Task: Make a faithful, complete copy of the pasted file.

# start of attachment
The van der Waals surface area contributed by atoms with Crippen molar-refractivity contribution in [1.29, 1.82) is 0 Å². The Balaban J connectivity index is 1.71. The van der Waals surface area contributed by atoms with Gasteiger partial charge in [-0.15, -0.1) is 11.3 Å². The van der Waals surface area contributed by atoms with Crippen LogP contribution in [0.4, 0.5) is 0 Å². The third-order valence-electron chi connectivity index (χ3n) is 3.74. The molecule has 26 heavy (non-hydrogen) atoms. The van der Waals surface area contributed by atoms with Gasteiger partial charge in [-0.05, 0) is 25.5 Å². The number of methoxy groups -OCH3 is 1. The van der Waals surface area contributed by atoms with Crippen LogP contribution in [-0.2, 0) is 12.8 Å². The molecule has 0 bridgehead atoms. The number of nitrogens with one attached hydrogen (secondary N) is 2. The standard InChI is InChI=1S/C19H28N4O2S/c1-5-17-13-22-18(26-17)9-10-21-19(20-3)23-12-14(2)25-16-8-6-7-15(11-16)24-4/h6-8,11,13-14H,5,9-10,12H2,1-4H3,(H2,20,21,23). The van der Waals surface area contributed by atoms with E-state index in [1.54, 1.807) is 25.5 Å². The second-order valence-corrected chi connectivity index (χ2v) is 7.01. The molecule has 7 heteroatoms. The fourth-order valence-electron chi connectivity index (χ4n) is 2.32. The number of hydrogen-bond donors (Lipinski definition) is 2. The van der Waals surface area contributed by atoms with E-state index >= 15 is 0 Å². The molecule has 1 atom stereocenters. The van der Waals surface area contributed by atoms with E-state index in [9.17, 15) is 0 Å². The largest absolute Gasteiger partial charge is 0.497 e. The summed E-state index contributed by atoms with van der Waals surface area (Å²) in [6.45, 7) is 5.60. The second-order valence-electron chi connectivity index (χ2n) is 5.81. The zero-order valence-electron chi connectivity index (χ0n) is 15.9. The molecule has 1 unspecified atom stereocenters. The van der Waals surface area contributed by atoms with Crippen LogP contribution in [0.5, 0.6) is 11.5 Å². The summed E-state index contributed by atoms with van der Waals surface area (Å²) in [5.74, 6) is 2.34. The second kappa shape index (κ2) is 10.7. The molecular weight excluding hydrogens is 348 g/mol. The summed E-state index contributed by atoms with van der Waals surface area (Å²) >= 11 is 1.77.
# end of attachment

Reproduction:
The van der Waals surface area contributed by atoms with Crippen molar-refractivity contribution in [1.29, 1.82) is 0 Å². The Balaban J connectivity index is 1.71. The van der Waals surface area contributed by atoms with Gasteiger partial charge in [-0.15, -0.1) is 11.3 Å². The van der Waals surface area contributed by atoms with Crippen LogP contribution in [0.4, 0.5) is 0 Å². The third-order valence-electron chi connectivity index (χ3n) is 3.74. The molecule has 26 heavy (non-hydrogen) atoms. The van der Waals surface area contributed by atoms with Gasteiger partial charge in [-0.05, 0) is 25.5 Å². The number of methoxy groups -OCH3 is 1. The van der Waals surface area contributed by atoms with Crippen LogP contribution in [-0.2, 0) is 12.8 Å². The molecule has 0 bridgehead atoms. The number of nitrogens with one attached hydrogen (secondary N) is 2. The standard InChI is InChI=1S/C19H28N4O2S/c1-5-17-13-22-18(26-17)9-10-21-19(20-3)23-12-14(2)25-16-8-6-7-15(11-16)24-4/h6-8,11,13-14H,5,9-10,12H2,1-4H3,(H2,20,21,23). The van der Waals surface area contributed by atoms with E-state index in [1.54, 1.807) is 25.5 Å². The second-order valence-corrected chi connectivity index (χ2v) is 7.01. The molecule has 7 heteroatoms. The fourth-order valence-electron chi connectivity index (χ4n) is 2.32. The number of hydrogen-bond donors (Lipinski definition) is 2. The van der Waals surface area contributed by atoms with E-state index >= 15 is 0 Å². The molecule has 1 atom stereocenters. The van der Waals surface area contributed by atoms with E-state index in [9.17, 15) is 0 Å². The largest absolute Gasteiger partial charge is 0.497 e. The summed E-state index contributed by atoms with van der Waals surface area (Å²) in [6.45, 7) is 5.60. The second-order valence-electron chi connectivity index (χ2n) is 5.81. The zero-order valence-electron chi connectivity index (χ0n) is 15.9. The molecule has 1 unspecified atom stereocenters. The van der Waals surface area contributed by atoms with Crippen LogP contribution in [0.5, 0.6) is 11.5 Å². The summed E-state index contributed by atoms with van der Waals surface area (Å²) in [5.74, 6) is 2.34. The second kappa shape index (κ2) is 10.7. The molecular weight excluding hydrogens is 348 g/mol. The summed E-state index contributed by atoms with van der Waals surface area (Å²) >= 11 is 1.77.